Revolution on Your Wrist
by Carlene Stephens, Amanda Dillon, and Margaret Dennis
Less than thirty years ago, while Sly and the Family Stone were topping the pop music
charts and President Richard Nixon was covertly scheming to win reelection, the
wristwatch was being transformed - from a mechanism of moving parts powered by an
unwinding spring, into a battery-driven electronic computer.
A Timex magazine ad sports faddish new electronic athletic watches clearly aimed at the
There is evidence that, in the
1880s, women in England and
Europe wore small watches set in
leather bands around their wrists,
especially for outdoor activities
such as hunting, horseback
riding and, later, bicycling.
Challenging centuries of analog
timekeeping, battery-driven quartz
wristwatches hit the American marketplace
in the early 1970s, though it seemed
unlikely the expensive, new-fangled
timekeepers would sell. Marketed as the
"Next Big Thing" in cutting-edge
technology, electronic watches, which were
capable of far more precise timekeeping
that mechanical ones, sold surprisingly
well. They soon won over the buying
public. Today, with electronic watches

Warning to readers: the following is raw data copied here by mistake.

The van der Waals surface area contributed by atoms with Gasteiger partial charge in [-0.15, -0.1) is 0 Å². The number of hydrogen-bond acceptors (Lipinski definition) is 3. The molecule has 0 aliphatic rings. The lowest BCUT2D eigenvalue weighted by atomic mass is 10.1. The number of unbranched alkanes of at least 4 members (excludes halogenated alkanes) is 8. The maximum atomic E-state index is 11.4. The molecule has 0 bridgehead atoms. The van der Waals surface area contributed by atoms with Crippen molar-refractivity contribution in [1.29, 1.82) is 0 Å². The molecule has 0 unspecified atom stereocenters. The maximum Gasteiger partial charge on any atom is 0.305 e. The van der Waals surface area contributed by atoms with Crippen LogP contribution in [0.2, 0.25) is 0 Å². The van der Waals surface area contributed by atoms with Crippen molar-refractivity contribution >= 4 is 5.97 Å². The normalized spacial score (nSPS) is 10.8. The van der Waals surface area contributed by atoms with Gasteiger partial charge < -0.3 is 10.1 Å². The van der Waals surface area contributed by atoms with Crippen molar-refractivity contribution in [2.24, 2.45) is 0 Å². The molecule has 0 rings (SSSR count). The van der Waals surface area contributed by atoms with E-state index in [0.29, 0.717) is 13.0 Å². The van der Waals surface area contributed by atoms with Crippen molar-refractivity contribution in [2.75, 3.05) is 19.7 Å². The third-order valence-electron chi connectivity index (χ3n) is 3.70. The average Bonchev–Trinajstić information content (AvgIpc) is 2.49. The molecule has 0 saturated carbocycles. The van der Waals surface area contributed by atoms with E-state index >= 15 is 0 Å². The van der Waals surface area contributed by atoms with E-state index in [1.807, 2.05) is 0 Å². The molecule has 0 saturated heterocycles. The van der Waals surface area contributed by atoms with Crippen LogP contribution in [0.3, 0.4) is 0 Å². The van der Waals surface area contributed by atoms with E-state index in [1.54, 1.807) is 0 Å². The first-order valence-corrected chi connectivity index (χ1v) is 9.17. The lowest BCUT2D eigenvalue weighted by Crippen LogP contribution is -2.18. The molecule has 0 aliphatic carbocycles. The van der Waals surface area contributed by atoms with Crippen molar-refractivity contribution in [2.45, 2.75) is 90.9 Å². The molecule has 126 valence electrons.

capable of determining a runners' heart rate
and body temperature, or the time and
place of your next business meeting, the
mechanical watch is nearly extinct.
Dollie, Alice, Margaret and Ella Van
Horn. Lindsborg, Kansas, about 1910:
This photograph reveals not only
womens' clothing fashions of the day,
but two watches, one worn as a pendant,
the other as a brooch.
The Japanese Seiko 35SQ Astron was
the first analog (featuring the traditional
round dial with twelve numerals) quartz
watch to reach the marketplace - going
on sale Chirstmas Day, 1969, in Tokyo.
The wristwatch is a relative newcomer
among timekeepers. The mechanical clock
was invented around A.D. 1300,
somewhere in Western Europe, though no
one knows precisely where or by whom.
Portable cousin to the clock, the spring-